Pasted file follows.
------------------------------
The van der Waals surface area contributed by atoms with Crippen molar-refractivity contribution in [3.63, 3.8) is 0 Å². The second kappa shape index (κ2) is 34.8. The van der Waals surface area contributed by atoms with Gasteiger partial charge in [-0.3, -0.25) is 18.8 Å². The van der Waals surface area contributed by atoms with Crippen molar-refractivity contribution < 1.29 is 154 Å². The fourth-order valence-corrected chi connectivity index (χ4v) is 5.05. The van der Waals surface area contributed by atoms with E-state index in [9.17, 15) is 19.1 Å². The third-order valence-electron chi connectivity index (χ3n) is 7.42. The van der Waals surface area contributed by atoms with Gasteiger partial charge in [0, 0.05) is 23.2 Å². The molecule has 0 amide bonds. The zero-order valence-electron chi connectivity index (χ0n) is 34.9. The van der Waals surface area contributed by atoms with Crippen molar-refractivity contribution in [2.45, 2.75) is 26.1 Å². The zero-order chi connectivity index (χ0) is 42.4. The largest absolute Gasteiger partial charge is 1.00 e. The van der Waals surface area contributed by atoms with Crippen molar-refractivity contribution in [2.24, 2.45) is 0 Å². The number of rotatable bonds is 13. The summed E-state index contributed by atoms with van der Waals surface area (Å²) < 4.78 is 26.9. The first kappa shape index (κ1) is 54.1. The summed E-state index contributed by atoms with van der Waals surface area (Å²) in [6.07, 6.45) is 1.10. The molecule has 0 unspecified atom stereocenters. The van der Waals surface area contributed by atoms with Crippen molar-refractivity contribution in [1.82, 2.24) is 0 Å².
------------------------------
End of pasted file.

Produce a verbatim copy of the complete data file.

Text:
The van der Waals surface area contributed by atoms with Crippen molar-refractivity contribution in [3.63, 3.8) is 0 Å². The second kappa shape index (κ2) is 34.8. The van der Waals surface area contributed by atoms with Gasteiger partial charge in [-0.3, -0.25) is 18.8 Å². The van der Waals surface area contributed by atoms with Crippen molar-refractivity contribution < 1.29 is 154 Å². The fourth-order valence-corrected chi connectivity index (χ4v) is 5.05. The van der Waals surface area contributed by atoms with E-state index in [9.17, 15) is 19.1 Å². The third-order valence-electron chi connectivity index (χ3n) is 7.42. The van der Waals surface area contributed by atoms with Gasteiger partial charge in [0, 0.05) is 23.2 Å². The molecule has 0 amide bonds. The zero-order valence-electron chi connectivity index (χ0n) is 34.9. The van der Waals surface area contributed by atoms with Crippen molar-refractivity contribution in [2.45, 2.75) is 26.1 Å². The zero-order chi connectivity index (χ0) is 42.4. The largest absolute Gasteiger partial charge is 1.00 e. The van der Waals surface area contributed by atoms with Crippen molar-refractivity contribution in [2.24, 2.45) is 0 Å². The number of rotatable bonds is 13. The summed E-state index contributed by atoms with van der Waals surface area (Å²) < 4.78 is 26.9. The first kappa shape index (κ1) is 54.1. The summed E-state index contributed by atoms with van der Waals surface area (Å²) in [6.07, 6.45) is 1.10. The molecule has 0 unspecified atom stereocenters. The van der Waals surface area contributed by atoms with Crippen molar-refractivity contribution in [1.82, 2.24) is 0 Å².